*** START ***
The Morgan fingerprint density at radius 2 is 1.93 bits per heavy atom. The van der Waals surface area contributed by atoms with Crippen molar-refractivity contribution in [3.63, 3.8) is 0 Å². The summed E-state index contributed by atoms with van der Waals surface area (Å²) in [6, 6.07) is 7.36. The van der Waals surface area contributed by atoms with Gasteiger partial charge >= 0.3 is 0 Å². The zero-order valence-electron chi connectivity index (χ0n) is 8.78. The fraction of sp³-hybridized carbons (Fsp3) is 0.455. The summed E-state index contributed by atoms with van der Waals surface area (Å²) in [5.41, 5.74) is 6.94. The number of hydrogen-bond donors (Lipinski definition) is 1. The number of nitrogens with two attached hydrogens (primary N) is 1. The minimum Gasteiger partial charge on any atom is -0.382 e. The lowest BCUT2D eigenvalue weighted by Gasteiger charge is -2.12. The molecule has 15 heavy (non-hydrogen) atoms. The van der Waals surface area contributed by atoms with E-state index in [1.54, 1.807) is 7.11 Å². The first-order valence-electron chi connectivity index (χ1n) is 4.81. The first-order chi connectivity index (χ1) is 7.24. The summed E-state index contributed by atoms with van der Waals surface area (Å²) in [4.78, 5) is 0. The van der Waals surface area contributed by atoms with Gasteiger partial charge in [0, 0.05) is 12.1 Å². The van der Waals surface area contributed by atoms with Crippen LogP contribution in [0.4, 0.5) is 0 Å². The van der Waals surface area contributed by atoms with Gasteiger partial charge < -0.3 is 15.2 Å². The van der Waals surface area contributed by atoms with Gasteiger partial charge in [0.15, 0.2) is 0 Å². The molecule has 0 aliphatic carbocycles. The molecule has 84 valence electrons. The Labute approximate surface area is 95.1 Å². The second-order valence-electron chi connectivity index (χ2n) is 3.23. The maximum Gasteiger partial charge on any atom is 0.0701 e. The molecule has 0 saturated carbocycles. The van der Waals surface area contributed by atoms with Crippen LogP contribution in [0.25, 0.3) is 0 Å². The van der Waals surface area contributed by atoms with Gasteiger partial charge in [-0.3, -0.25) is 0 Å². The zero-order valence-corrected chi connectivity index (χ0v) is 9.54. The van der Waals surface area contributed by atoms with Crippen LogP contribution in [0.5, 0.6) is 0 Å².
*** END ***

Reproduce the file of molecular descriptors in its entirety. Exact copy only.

The Morgan fingerprint density at radius 2 is 1.93 bits per heavy atom. The van der Waals surface area contributed by atoms with Crippen molar-refractivity contribution in [3.63, 3.8) is 0 Å². The summed E-state index contributed by atoms with van der Waals surface area (Å²) in [6, 6.07) is 7.36. The van der Waals surface area contributed by atoms with Gasteiger partial charge >= 0.3 is 0 Å². The zero-order valence-electron chi connectivity index (χ0n) is 8.78. The fraction of sp³-hybridized carbons (Fsp3) is 0.455. The summed E-state index contributed by atoms with van der Waals surface area (Å²) in [5.41, 5.74) is 6.94. The number of hydrogen-bond donors (Lipinski definition) is 1. The number of nitrogens with two attached hydrogens (primary N) is 1. The minimum Gasteiger partial charge on any atom is -0.382 e. The lowest BCUT2D eigenvalue weighted by Gasteiger charge is -2.12. The molecule has 15 heavy (non-hydrogen) atoms. The van der Waals surface area contributed by atoms with E-state index in [1.54, 1.807) is 7.11 Å². The first-order valence-electron chi connectivity index (χ1n) is 4.81. The first-order chi connectivity index (χ1) is 7.24. The summed E-state index contributed by atoms with van der Waals surface area (Å²) in [4.78, 5) is 0. The van der Waals surface area contributed by atoms with Gasteiger partial charge in [0, 0.05) is 12.1 Å². The van der Waals surface area contributed by atoms with Crippen LogP contribution in [0.4, 0.5) is 0 Å². The van der Waals surface area contributed by atoms with Gasteiger partial charge < -0.3 is 15.2 Å². The van der Waals surface area contributed by atoms with Gasteiger partial charge in [0.15, 0.2) is 0 Å². The molecule has 0 aliphatic carbocycles. The molecule has 84 valence electrons. The Labute approximate surface area is 95.1 Å². The second-order valence-electron chi connectivity index (χ2n) is 3.23. The maximum Gasteiger partial charge on any atom is 0.0701 e. The molecule has 0 saturated carbocycles. The van der Waals surface area contributed by atoms with Crippen LogP contribution in [0.25, 0.3) is 0 Å². The van der Waals surface area contributed by atoms with Gasteiger partial charge in [-0.3, -0.25) is 0 Å². The zero-order valence-corrected chi connectivity index (χ0v) is 9.54. The van der Waals surface area contributed by atoms with Crippen LogP contribution in [0.5, 0.6) is 0 Å².